The last time Eugene Symphony performed at the Hult Center, it was Feb. 23 — 2020 — and the solo pianist Jeffrey Kahane had performed a rendition of “America The Beautiful” that summoned the audience to its feet in a standing ovation.
Then COVID-19 changed everything.
Now the Eugene Symphony has returned to the Hult Center stage for a virtual performance, using the Hult’s new cameras purchased with state arts funding made available from the CARES Act to record the concert. With the new equipment, the upcoming symphony concert is the first of upcoming streamable performances from the Hult’s two stages.
Hult Center General Manager Theresa Sizemore says at the start of the pandemic the venue used the downtime as an opportunity to make some enhancements to the stage. Because the Hult is owned and operated by the city of Eugene, when it was awarded money from the CARES Act, the money could only be used to buy PPE-related material and to cover business recovery costs, such as cameras to help bring people back to the stage.
Sizemore says following other performance spaces throughout the U.S., the Hult decided to invest in cameras and other equipment for high quality streaming. “That would allow them to reach out to their patrons and be able to come in and do a performance without an audience so that they can continue their work on our stages,” she adds.
According to the Hult’s director of marketing, Rich Hobby, the streaming upgrades cost $136,743. This includes $76,870 for three Black Magic cameras and two Panasonic remote-operated panasonic cameras, $47,386 for a system for internal communications between camera operators and staff, $4,200 for a subscription to broadcast high definition through the MyLive service, and $8,287 for additional equipment.
The Eugene Symphony is the first organization to have a performance recorded by the new cameras at the Hult.
“It was an interesting maiden voyage,” says Eugene Symphony Executive Director Scott Freck about the new camera system. On Feb. 18, the orchestra recorded a concert that will be available to stream starting March 4. Freck was a part of the filming process at the Hult concert and says the new equipment is phenomenal and offers unique shots of the musicians on the stage.
Returning to the Hult Center after a year-long absence was emotional, Freck says. “Just the spirit of joy — to be back together making music again. There’s nothing like the magic of talented and trained musicians doing their thing together,” he says “All they had to do was tune and I was tearing up.”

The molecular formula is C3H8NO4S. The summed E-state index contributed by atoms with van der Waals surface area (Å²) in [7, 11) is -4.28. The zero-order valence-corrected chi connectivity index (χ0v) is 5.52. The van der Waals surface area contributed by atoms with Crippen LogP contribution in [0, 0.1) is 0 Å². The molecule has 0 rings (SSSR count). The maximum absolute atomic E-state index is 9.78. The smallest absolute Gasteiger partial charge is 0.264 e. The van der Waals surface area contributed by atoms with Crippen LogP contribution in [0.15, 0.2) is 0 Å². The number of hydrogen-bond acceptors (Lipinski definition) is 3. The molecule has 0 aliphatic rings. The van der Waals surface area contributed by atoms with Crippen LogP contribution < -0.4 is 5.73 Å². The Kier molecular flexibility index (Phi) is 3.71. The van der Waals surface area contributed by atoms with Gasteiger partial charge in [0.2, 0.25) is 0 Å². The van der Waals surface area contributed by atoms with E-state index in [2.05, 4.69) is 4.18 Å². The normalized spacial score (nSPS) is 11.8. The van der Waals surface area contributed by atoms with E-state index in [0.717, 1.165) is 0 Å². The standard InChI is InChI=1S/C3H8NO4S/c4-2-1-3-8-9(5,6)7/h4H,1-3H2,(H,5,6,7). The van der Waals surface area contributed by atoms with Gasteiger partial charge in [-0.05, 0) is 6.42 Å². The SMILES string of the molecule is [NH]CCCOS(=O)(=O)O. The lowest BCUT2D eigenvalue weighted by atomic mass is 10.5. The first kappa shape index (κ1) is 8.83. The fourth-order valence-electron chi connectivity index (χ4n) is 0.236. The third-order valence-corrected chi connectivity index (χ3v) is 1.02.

The upcoming concert is bookended by the familiar names of Wolfgang Amadeus Mozart and Gustav Holst, Freck says, but also includes work by women. He says the “fireball” of the night is Grażyna Bacewicz’s Concerto for Strings. “I can’t wait for people to discover that and want to know more about her music,” he adds. “She’s been overlooked for too long.”
Before COVID, Eugene Symphony Music Director and Conductor Francesco Lecce-Chong would often introduce a work to the audience, providing context for the piece. But for the recording, it’s an opportunity to have other people from the orchestra preface works. “We get to know a little bit about the people making it,” he says.
Having streamable concerts is a way for the Eugene Symphony to introduce music in more accessible and memorable ways for the audience, Freck says. In pre-COVID times, the only way to see the Eugene Symphony was to go to a concert. But with virtual concerts, people from around the country have been watching their content. “We’ve been reaching more people and more places than ever before, and that’s awesome,” he says. “It does give us an opportunity to expand our footprint.”
Eugene Symphony records another concert on March 11 at the Hult, but they won’t be the only artists to return to the stage and use the new cameras for streaming. Sizemore says a local ballet production is exploring a possible return and the venue is planning to launch a series called 10 X 10 that features local and regional artists. That series kicks off with Eugene’s RatieD on March 25.
The Eugene Symphony’s Soundwaves for Strings is available to stream for free starting 7 pm Thursday, March 4, through March 11 at EugeneSymphony.org. The concert is then available on demand for patrons who donate at least $10 monthly.